Blur frontman questions whether the project patronises Africa
Damon Albarn has questioned whether Band Aid 30 is a suitable way of tackling the Ebola crisis, suggesting that the project may patronise the whole of Africa.
A number of high profile pop stars and musicians are involved in the charity single including Chris Martin, Ed Sheeran, One Direction, Rita Ora and Jessie Ware. But in an interview with Channel 4 News, the Blur frontman was critical of the project, asserting that there is a inclination to frame Africa as a place constantly in need of assistance.
“Having been to many countries and gotten to know many people, it always seems that we have only one view of it,” said Albarn, who gave the interview alongside collaborator Afel Bocoum. When the Malian musician revealed he’d never heard of Band Aid, Albarn remarked, “There’s also this assumption that in Africa everyone knows what’s going on.”
He continued, “Our perspective and our idea of what helps and our idea what’s wrong and right are not necessarily shared by other cultures. There are problems with our idea of charity, especially these things that suddenly balloon out of nothing and then create a media frenzy where some of that essential communication is lost and it starts to feel like it’s a process where if you give money you solve the problem, and really sometimes giving money creates another problem.”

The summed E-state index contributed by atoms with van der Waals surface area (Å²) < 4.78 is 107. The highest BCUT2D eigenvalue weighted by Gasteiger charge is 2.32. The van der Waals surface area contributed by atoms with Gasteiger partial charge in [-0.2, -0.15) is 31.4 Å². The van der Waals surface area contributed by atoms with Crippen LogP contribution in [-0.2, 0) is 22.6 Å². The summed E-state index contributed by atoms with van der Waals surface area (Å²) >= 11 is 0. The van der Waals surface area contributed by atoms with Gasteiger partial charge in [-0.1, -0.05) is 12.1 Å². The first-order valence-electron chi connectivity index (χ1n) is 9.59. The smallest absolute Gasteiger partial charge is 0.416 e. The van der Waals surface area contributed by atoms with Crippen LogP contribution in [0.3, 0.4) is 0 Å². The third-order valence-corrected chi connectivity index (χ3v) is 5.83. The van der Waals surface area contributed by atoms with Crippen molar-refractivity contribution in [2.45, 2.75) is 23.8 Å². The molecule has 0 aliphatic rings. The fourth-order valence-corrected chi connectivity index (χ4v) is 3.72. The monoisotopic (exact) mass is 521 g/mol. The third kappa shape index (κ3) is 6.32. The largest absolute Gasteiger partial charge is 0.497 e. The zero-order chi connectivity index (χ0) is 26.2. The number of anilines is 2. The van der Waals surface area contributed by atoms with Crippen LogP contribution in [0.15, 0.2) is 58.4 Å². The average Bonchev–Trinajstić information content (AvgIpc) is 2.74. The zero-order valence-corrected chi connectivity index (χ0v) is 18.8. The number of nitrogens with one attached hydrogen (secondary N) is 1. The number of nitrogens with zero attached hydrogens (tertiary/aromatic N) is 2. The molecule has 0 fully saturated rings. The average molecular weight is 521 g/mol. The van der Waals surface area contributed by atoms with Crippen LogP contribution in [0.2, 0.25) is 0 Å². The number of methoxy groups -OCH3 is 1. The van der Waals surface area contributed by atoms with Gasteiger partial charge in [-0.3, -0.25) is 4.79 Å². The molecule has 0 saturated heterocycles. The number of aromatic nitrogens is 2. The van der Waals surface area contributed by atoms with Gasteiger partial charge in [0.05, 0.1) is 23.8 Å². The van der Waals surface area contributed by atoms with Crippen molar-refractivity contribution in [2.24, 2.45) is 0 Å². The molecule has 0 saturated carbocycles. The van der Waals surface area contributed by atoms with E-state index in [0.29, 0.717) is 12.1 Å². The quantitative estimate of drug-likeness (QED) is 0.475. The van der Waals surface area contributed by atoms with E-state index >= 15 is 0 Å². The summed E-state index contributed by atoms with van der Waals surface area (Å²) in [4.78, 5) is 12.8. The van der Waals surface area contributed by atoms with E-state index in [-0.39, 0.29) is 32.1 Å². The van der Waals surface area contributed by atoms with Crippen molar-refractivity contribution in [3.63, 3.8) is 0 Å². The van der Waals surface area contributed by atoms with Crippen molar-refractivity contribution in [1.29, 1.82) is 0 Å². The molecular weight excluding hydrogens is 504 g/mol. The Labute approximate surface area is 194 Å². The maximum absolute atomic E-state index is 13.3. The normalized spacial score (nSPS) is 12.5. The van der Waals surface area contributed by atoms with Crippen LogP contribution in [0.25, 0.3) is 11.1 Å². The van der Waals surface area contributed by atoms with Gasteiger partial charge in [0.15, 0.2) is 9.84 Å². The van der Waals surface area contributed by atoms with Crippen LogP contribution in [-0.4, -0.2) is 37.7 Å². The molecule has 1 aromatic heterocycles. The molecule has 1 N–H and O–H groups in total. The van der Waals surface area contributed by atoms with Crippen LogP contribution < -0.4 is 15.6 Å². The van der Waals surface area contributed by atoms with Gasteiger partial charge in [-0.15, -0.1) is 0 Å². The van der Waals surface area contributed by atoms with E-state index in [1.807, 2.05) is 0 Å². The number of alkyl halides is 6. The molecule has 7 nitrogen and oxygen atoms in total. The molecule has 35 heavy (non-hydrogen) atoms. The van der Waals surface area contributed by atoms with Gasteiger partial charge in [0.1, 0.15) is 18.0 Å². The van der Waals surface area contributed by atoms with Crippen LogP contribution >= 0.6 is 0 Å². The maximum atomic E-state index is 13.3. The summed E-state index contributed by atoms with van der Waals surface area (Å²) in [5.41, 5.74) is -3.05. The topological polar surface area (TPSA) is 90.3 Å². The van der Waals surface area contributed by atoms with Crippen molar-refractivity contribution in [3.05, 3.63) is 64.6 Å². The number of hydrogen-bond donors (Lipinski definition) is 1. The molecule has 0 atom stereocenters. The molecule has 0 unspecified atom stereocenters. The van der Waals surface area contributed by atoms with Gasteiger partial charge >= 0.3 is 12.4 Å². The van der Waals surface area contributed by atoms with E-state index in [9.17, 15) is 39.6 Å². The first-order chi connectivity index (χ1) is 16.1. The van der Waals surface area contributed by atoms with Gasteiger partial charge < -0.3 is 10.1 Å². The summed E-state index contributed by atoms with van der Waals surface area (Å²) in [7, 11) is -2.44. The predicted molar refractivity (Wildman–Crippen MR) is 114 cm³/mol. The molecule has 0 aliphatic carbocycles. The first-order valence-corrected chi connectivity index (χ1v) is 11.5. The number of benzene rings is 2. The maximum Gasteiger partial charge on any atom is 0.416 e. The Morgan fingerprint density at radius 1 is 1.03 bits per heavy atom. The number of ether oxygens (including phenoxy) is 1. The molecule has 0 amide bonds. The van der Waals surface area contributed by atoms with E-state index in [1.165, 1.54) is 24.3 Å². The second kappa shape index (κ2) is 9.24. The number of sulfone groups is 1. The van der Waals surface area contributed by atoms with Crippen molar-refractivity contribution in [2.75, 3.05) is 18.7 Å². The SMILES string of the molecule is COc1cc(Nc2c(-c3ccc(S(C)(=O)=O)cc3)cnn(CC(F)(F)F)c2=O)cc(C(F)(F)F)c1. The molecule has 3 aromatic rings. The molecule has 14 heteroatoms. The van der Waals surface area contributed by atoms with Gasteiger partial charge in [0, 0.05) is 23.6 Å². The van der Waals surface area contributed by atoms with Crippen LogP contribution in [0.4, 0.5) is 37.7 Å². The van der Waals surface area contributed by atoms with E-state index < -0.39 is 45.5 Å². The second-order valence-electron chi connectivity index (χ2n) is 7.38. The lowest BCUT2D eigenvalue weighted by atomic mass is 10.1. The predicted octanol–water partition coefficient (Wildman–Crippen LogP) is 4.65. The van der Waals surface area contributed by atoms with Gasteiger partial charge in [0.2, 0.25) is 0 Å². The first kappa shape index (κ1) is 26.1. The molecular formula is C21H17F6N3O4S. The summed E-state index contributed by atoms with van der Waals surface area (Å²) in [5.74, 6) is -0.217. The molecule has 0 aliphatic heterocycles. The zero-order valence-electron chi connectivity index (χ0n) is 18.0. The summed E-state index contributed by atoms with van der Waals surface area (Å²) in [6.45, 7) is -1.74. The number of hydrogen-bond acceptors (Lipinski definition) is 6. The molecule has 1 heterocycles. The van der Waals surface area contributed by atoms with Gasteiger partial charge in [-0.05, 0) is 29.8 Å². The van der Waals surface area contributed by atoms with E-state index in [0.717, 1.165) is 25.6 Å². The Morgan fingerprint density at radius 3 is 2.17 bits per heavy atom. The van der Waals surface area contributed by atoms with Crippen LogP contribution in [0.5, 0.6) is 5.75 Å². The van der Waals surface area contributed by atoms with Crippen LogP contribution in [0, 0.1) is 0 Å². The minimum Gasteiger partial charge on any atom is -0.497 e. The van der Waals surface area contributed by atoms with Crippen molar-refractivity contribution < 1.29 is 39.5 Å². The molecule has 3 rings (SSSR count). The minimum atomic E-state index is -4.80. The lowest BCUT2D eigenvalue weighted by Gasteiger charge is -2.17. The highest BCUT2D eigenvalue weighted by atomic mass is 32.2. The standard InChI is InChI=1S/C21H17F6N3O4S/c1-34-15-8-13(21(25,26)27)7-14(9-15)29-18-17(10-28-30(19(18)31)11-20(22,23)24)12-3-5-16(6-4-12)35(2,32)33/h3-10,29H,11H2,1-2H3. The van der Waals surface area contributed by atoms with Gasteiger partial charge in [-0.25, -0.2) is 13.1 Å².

Albarn also suggested that the Band Aid 30 artists would benefit from travelling to Africa themselves: “All those people who are making that, taking that afternoon out of their schedules, go to Africa, experience it, feel that sense of magic and maybe have a different attitude to life when you come back.”
The 46-year-old gave the interview ahead of last night’s (November 15) performance at the Royal Albert Hall, where he was joined onstage by Bocoum and Madou Diabate, as well as Blur bandmate Graham Coxon, De La Soul, Kano, and Brian Eno.